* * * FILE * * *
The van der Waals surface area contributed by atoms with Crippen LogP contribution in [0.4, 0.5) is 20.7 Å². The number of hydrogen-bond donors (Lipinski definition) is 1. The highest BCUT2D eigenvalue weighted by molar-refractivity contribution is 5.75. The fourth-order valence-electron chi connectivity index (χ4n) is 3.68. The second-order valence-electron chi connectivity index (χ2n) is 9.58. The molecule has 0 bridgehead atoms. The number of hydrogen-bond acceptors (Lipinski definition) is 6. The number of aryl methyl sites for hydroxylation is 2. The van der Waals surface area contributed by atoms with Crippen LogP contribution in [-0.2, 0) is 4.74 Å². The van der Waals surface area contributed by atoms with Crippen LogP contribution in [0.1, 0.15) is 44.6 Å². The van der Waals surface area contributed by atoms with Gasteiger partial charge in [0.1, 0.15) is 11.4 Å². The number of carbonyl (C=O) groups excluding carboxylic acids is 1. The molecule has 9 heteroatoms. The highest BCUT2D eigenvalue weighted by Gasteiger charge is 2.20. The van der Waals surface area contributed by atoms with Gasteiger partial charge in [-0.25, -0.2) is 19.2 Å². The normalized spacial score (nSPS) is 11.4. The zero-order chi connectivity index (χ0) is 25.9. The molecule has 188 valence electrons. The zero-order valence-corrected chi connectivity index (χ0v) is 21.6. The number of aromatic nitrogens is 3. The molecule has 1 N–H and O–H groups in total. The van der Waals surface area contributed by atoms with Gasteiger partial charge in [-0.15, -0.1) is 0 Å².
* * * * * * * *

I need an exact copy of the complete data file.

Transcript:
The van der Waals surface area contributed by atoms with Crippen LogP contribution in [0.4, 0.5) is 20.7 Å². The number of hydrogen-bond donors (Lipinski definition) is 1. The highest BCUT2D eigenvalue weighted by molar-refractivity contribution is 5.75. The fourth-order valence-electron chi connectivity index (χ4n) is 3.68. The second-order valence-electron chi connectivity index (χ2n) is 9.58. The molecule has 0 bridgehead atoms. The number of hydrogen-bond acceptors (Lipinski definition) is 6. The number of aryl methyl sites for hydroxylation is 2. The van der Waals surface area contributed by atoms with Crippen LogP contribution in [-0.2, 0) is 4.74 Å². The van der Waals surface area contributed by atoms with Crippen LogP contribution in [0.1, 0.15) is 44.6 Å². The van der Waals surface area contributed by atoms with Gasteiger partial charge in [0.1, 0.15) is 11.4 Å². The number of carbonyl (C=O) groups excluding carboxylic acids is 1. The molecule has 9 heteroatoms. The highest BCUT2D eigenvalue weighted by Gasteiger charge is 2.20. The van der Waals surface area contributed by atoms with Gasteiger partial charge in [-0.25, -0.2) is 19.2 Å². The normalized spacial score (nSPS) is 11.4. The zero-order chi connectivity index (χ0) is 25.9. The molecule has 188 valence electrons. The zero-order valence-corrected chi connectivity index (χ0v) is 21.6. The number of aromatic nitrogens is 3. The molecule has 1 N–H and O–H groups in total. The van der Waals surface area contributed by atoms with Gasteiger partial charge in [-0.15, -0.1) is 0 Å².